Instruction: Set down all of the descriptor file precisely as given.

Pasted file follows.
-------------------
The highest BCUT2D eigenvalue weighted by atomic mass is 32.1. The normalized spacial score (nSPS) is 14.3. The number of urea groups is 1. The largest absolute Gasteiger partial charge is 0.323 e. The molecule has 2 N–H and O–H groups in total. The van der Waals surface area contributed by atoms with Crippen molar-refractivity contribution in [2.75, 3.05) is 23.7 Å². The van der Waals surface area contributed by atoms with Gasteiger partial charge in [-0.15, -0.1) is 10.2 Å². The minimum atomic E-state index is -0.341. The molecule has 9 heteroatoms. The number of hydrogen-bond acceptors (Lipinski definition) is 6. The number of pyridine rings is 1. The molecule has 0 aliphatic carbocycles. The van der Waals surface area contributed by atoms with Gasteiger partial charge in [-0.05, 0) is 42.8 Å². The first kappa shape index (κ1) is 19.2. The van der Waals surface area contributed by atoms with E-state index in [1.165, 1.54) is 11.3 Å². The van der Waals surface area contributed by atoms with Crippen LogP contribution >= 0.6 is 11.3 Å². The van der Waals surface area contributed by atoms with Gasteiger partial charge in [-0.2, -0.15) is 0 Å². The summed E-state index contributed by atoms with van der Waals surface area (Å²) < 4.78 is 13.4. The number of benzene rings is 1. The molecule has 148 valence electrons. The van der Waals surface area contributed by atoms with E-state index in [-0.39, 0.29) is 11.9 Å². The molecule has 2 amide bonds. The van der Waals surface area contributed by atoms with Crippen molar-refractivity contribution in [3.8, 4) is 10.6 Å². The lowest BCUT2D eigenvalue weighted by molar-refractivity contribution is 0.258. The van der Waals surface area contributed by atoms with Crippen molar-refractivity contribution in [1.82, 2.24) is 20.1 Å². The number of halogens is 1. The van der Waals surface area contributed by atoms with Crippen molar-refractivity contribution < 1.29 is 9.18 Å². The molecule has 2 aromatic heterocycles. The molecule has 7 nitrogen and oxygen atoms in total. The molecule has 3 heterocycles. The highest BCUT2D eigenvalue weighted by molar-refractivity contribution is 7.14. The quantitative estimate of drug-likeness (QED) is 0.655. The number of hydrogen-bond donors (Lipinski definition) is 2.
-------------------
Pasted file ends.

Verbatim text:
The highest BCUT2D eigenvalue weighted by atomic mass is 32.1. The normalized spacial score (nSPS) is 14.3. The number of urea groups is 1. The largest absolute Gasteiger partial charge is 0.323 e. The molecule has 2 N–H and O–H groups in total. The van der Waals surface area contributed by atoms with Crippen molar-refractivity contribution in [2.75, 3.05) is 23.7 Å². The van der Waals surface area contributed by atoms with Gasteiger partial charge in [-0.15, -0.1) is 10.2 Å². The minimum atomic E-state index is -0.341. The molecule has 9 heteroatoms. The number of hydrogen-bond acceptors (Lipinski definition) is 6. The number of pyridine rings is 1. The molecule has 0 aliphatic carbocycles. The van der Waals surface area contributed by atoms with Gasteiger partial charge in [-0.05, 0) is 42.8 Å². The first kappa shape index (κ1) is 19.2. The van der Waals surface area contributed by atoms with E-state index in [1.165, 1.54) is 11.3 Å². The van der Waals surface area contributed by atoms with Crippen LogP contribution >= 0.6 is 11.3 Å². The van der Waals surface area contributed by atoms with Gasteiger partial charge in [-0.2, -0.15) is 0 Å². The summed E-state index contributed by atoms with van der Waals surface area (Å²) < 4.78 is 13.4. The number of benzene rings is 1. The molecule has 148 valence electrons. The van der Waals surface area contributed by atoms with E-state index in [-0.39, 0.29) is 11.9 Å². The molecule has 2 amide bonds. The van der Waals surface area contributed by atoms with Crippen molar-refractivity contribution in [3.8, 4) is 10.6 Å². The lowest BCUT2D eigenvalue weighted by molar-refractivity contribution is 0.258. The van der Waals surface area contributed by atoms with Crippen molar-refractivity contribution in [1.82, 2.24) is 20.1 Å². The number of halogens is 1. The van der Waals surface area contributed by atoms with Crippen molar-refractivity contribution < 1.29 is 9.18 Å². The molecule has 2 aromatic heterocycles. The molecule has 7 nitrogen and oxygen atoms in total. The molecule has 3 heterocycles. The highest BCUT2D eigenvalue weighted by molar-refractivity contribution is 7.14. The quantitative estimate of drug-likeness (QED) is 0.655. The number of hydrogen-bond donors (Lipinski definition) is 2.